Guiding the work on the essay has been a feeling that there is something problematic about the new age. Not for everyone, or always, but that there is something about the doctrine itself that in many cases exerts a special pressure on the individual – and – tempts the individual to function at a lower level than is his "normal". This has been blamed on religion since the days of Freud, and certainly before, but that this would apply to certain parts of the newness to an extraordinary extent. Why would that be the case? The day before yesterday, it was as if things fell into place. And I have been inspired to redo the 4-fielder a little bit and find/invent suitable concepts to describe the new. For me, it feels like a big jump forward. Both the I-axis and the II axis are basically the axis of personality organization in psychodynamic theory. I'm not sure how explicit to be in printing this on the I-axis? It's more "accurate" than the character actually holds up to. Perhaps one can be content with writing "high-level" or "low-level defense" (now it says M, N, O, P for mature-neurotic-immature-psychotic). For the II axis, I have invented some new concepts. The central concept is "paradoxical", which basically corresponds to mature/ambivalent, well you know. "Home with the straw", mature middle age, capacity for love and work (Erikson, Fowler… o so v). The individual has gained reasonable distance from his or her previous adolescent/young thinking – black/white analyses, screwed-up egocentrism, idealization, high ideals, "apparent hypocrisy" (Elkind), etc. What suddenly became so clear to me is that the "new age" is dealing with "absolute greats". Kind of like the young man. There are perfect individuals, and who have become this by their own power, and such can be oneself (and one can become their disciple, read them, listen to them), there is utterly selfless love. "Utopia" is not imagination, but a real vision of the future that particularly open people have been able to get, and a benchmark, etc. Like a 17-year-old! (I think the usual religion has far less of this, and thus less of the "press" and temptations: Christ is admittedly perfect, but also God, so he belongs to a different category. The kingdom of heaven is a Utopia, but at the same time so obvious "elsewhere", a mystery. The New Age, however, wants to embrace such notions with "scientific" spirit.) Note that I do not take a position on whether the performances themselves are stupid or false (because I don't even think they are!) but what impact they can have on the individual, and why. Whether one should now see this as normal tasks, a la Erikson, or projects or ambitions that the individual himself has chosen, one can describe it as "two development goals that collide". While the individual, with age, approaches/should approach a mature/ambivalent/"paradoxical" (level 6 at Fowler) vantage point (there are no entirely good or evil people, everyone struggles as best they can, etc.) they occupy themselves (instead, but the degree of commitment varies of course from individual to individual) with "the big questions" about Godlike love and human perfection – which has such clear parallels to adolescen thinking ("adversarial" level – found nothing better at Swedish). For a while, I thought you needed to have a higher step on the organizational axis, but not anymore. "Mature" covers most things, where there is to grow in. However, another level of the II axis is needed. This level could be called "Supraparadoxal". It partly corresponds to Fowler's 7th, the "Universal" level (although I think his description has an overly individualistic, "heroic" character – with references to Gandhi and Mother Theresa – probably colored by a long life trapped in various Christian congregations and contexts!) What do I think is special about this level? Why is it needed in a schedule of levels of spirituality? Well, it represents the "return of the Absolute" – that the individual can once again address – what has hitherto been – typical "teenage" themes but now without the risk of now too much being affected by the gravity of this period, or these layers in their psyche. This requires first conquering a "paradoxical" capacity. Here, I understand it, is the focal point itself if you want to describe the potentially problematic with the new age. But it is unclear whether the supraparadoxal represents an additional level of "maturity"? Why doesn't everyone come here? A normally reasonably favorable personality development lands (I think with Erikson) in "reconciliation" or "peace" etc. But not everyone seems to be making the leap to a "supraparadoxal" level, as do few making the leap from 6 to 7 according to Fowler. (Why not? Depending on coincidences, temperament, interest? But perhaps also because this "mature" crowd actually houses several subgroups, which are at different levels of a different kind of maturity, which are less "life-course" generated, but instead are based on accumulated experience from many lived incarnations. This could be a synthesis of the "new age" doctrine and common developmental psychology 😉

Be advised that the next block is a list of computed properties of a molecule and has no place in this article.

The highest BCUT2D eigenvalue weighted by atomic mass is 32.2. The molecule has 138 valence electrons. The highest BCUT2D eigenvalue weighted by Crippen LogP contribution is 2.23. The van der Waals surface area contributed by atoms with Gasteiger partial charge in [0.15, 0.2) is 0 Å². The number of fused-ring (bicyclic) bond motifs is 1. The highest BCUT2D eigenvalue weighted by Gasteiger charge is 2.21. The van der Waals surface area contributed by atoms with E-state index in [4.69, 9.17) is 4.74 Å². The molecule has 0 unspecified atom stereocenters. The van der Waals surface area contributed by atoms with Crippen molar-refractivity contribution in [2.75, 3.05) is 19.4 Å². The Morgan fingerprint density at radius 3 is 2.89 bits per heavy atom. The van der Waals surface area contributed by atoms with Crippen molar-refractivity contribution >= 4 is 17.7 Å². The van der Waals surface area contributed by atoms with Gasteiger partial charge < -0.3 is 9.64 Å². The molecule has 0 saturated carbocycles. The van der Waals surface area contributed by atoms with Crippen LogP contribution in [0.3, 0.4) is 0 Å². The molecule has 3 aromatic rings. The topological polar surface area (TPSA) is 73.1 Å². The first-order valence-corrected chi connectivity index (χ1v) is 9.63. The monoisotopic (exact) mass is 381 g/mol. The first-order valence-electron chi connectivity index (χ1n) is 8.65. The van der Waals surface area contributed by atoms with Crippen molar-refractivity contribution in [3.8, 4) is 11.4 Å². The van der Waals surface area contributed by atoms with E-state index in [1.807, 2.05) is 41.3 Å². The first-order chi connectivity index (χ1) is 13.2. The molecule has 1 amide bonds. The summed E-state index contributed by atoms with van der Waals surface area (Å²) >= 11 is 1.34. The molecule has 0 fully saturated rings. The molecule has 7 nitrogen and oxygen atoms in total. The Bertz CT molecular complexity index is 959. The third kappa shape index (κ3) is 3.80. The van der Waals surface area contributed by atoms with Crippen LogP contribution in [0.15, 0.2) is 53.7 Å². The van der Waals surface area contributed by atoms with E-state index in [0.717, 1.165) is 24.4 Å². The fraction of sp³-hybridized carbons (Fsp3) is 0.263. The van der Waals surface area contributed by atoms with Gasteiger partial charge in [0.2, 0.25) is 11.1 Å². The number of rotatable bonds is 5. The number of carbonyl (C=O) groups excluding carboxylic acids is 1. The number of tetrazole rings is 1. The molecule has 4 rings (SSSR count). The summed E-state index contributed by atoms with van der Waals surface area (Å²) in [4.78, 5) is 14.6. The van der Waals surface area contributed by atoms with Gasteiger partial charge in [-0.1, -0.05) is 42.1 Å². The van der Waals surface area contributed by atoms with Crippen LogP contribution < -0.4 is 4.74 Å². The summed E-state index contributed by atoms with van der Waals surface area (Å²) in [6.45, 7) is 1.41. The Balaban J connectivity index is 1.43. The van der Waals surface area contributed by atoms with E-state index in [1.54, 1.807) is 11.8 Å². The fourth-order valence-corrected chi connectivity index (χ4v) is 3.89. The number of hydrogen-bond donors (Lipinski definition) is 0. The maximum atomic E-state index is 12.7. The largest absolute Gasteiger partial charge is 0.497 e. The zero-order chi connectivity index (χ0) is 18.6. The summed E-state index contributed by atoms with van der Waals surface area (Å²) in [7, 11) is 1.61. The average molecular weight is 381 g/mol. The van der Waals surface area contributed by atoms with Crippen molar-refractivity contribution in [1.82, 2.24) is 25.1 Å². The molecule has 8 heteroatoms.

(I) The individual's resources at its core. Level of maturity reached. How the individual tends to function in the face of everyday challenges: work, friends, love, in conflicts, when expectations are not met, etc. (I+) High-level defense, secondary defense. Marked neurotic up to Mature (Transcendent) custody. (I-) Low-level defense, primary defense. Psychotic, delusions up to Marked neurotic. Perhaps weak-talented. Perhaps works at this level after a long, hard life, with crime, drugs, betrayal, raged hopes and relationships. Hardened (where in practice it is difficult to determine what is the individual's actual level of function and what is not). Perhaps due to a high internal "pressure" that can be relieved, for example, with psychotherapy, or increasing age. (II) How the individual functions under the influence of the specific doctrine, or community (religious, political, etc.). This is the individual as we judge her by her appearance, her reasoning, opinions— her attitude toward dissent, etc. Here are two factors that influence: First, the specific doctrine (The Words of Saint Francis on a retreat, versus a demagogic Hitler on the radio during burning wars), and the individual's response to it, her inherent tendencies, and more or less conscious desires. Where the individual ends up on (II) depends on both of these two factors, it is a mix, "a dance". (II-) There are things that break almost anyone and would make us perform below our actual level. And there are things that only attract some, and perhaps only for a period of time, and only to a certain degree. And this can be a regression, a "crush", which can be both problematic and favorable. (II+) Conversely, there are also things that can help the shaky to function higher than she or he tends to do otherwise in the face of everyday challenges. This may be that he or she gets something "to believe in", the influence of people who want him well and keeps them company and moons (a social support that lifts the individual up to his actual level, or perhaps even higher). For example, being able to exchange the drugs and/or a destifying social interaction for a pair of jogging shoes or for "a life with Jesus" can of course have several good effects. Not being as hunted (imagined, as a result of the drug rush, for example, or real, as during periods of abstinence, when moving among ordinary, well-behaved people in the city, or being chased by people you owe money, or by the memory of those you have betrayed, for example) makes it so clear that the individual can begin to function with minor elements of primitive defenses, Regardless of what the "actual" level of the individual is. _ _ _ _ Exploitative (1) Low level of maturity translated into spirituality. Perhaps weak-talented. Or the opposite. Primitive defenses. Strong projection, utilization of other possible Border psychotic, delusional. Destructive sect leaders and sects. The category is reserved for rare grave cases (as well as 4 for Transcending). Ex: Charles Manson? Habilitating (2A). Former criminals, addicts, for example, who find something to live for, to believe in. Perhaps weak-talented. Some positive suggestion possibly from healthy, ideologically strong, people, priest, or new friends. Iterating (2B). Relatively low level of function, perhaps p-disorder or marked neurotic. Attracted to teachings and ideologies with clear rules and principles. A lot of projection, rationalization. Strong defenses. The past continues to play out. Primitivizing (2C). The individual works well below their actual level. Some members of destructive sects, who may later "wake up." "Stockholm Syndrome." Spirituality that not only has similar effect to a drug addiction, but may also be associated with an actual addiction. More primitive defenses are activated to stand out, simply, and to be able to continue with the life one lives. Denial. Consolidating (3A). People who have hit the bottom, and managed to crawl up, possibly with increasing age. "There are no old psychopaths." You can't keep going as before, simply, more experiences and less vitality contribute to "rising up". Reality has caught up with one. Revitalizing (3B). Healthy religious, which are relatively harmonious with themselves and their life. There is something vital about how religious or spiritual engagement is intertwined in everyday life. Dynamic, playful. (Well equivalent to levels 5-6 at Fowler.) But that this is always the "forecourt" of the transcendent is far from certain (as one can get the impression of in the figure, and in Fowler). Perhaps there is a "latency age" of religious development and that these individuals are also sorted in here? That is, a relative stilt and contentment not to be confused with spiritual maturity? Simplifying (3C). Attracted and drawn by "simple solutions", war magic, e.g. Intellectualizing defense. Philosophy and spirituality as "a game". Transcendent (4). The mystics. Corresponds level 7 (6?) at Fowler, and is probably very rare, as he also claims. _ _ _ It is clear that this scheme is good enough to sort out, for example, political engagement, and definitely different kinds of spirituality. One difference from Fowler is that this model focuses on the ADULT individual. Why? Things that characterize the "exploitative" spirituality – projection, egocentrism, immaturity – can also be said to distinguish the little child. And probably the "spirituality" found in young children. But it is not included in this schedule. Why not? Perhaps because it takes shape in a time (2010s) and in a society (the Swedish) where few children grow up in a religious context anymore. I am also more interested in differentiating among adult spirituality. The model has a close connection to psychoanalytic theory, and perhaps it has a clearer "clinical" applicability. Fowler has worked in American society, with the training of priests among others, and has developed his model based on his and the interests and needs of the surroundings, one might think. Benefits? Hopefully, it can better fend off certain weaknesses in Fowler, such as not being tempted to judge certain kinds of "newness" as more mature than there is a basis for. Or to see ecclesiasticality and group activities as an important marker (for lower levels). "Universal" beliefs and ideals, or strong individualism, can appear in this schedule in several places and have quite different character. (Benefits from Fowler? Recognizing a higher "active" stage, which is easily lost — or hard to reconcile — with a newagig-Buddhist view of spiritual development.) This model is more "normative" than Fowler. Working with higher defenses IS better and more desirable than working with lower defenses (although one must understand that the lower can be a progression for the specific individual, e.g. after a long, hard life). It is difficult to imagine the characteristics of the individual's particular type of spirituality not also largely distinguish how this individual is doing in their other lives (although a point in the essay probably becomes that the specific "new age" notions can make the individual perform at a more primitive/simpler level of maturity than would otherwise be the case). Advances in psychotherapy probably have effects and consequences for both areas of the individual's life. With increasing age, a movement normally occurs up towards the upper left corner. This is natural. The development of maturity may also have stalled (?) in early adult years, but can take off when the individual reaches middle age. Why? The basic conditions of life can no longer be turned a blind eye, one grows older, a relative immaturity may have made one more lonely than one would wish. This is not a "stage theory". Why not? If it tried to cover the entire life cycle, it would pretty much resemble Fowler, and be able to show a normal development of defense levels, etc. But since this schedule only covers adult spirituality, it becomes something else. The scheme also has two dimensions that are intended to cover and distinguish problems and pathology.